Gulf Hammock is an extremely small community located near the west coast of Florida which once rivaled Gainesville in terms of size. According to residents, the town was spread out throughout the woods and was run by the Paterson-McInnis Lumber Company.
On the side of the highway today, you can find “Three-Spot”, an old steam locomotive which often pulled 30 to 40 cars as it transported logs from area woodlands to the Patterson-McInnis Sawmill. Originally a wood burning engine built around 1915, it was converted to steam during its service and was used up until World War II. It was donated in 1969 by the Paterson-McInnis Lumber Company and is now maintained by the Florida Department of Transportation.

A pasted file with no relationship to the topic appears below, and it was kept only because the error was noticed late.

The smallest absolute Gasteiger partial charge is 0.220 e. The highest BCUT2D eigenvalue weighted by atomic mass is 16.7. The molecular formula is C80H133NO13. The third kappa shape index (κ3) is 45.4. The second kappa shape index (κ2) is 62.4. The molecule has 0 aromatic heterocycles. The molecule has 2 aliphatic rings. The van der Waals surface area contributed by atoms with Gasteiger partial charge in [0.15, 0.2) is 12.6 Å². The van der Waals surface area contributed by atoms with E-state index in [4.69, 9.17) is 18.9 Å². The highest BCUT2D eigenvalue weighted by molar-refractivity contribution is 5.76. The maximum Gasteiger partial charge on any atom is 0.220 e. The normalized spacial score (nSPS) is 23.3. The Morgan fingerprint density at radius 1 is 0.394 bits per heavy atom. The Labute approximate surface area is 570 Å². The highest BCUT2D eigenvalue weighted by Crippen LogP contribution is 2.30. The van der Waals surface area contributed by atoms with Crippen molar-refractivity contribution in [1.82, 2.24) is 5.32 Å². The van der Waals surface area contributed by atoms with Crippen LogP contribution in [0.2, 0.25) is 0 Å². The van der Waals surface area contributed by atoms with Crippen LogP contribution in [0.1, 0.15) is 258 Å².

When the sawmill burned down, the lumber company decided to not reinvest in Gulf Hammock.
Down one of the dusty roads in the old abandoned school and church, not surprisingly known as the Gulf Hammock School or the Gulf Hammock Church. After its use as a school, it was used as a community center and voting polling center. The county would receive grants to keep the building functioning, but it’s unclear how long the building has remained unused.
The school area in the back has since collapsed, and the pews have been re-purposed by some local residents who have used them as benches for their porch. On my visit, the neighbors across the street warned me to be careful as the walls were on the verge of collapsing. It’s only a matter of time before the rest of the building does collapse though.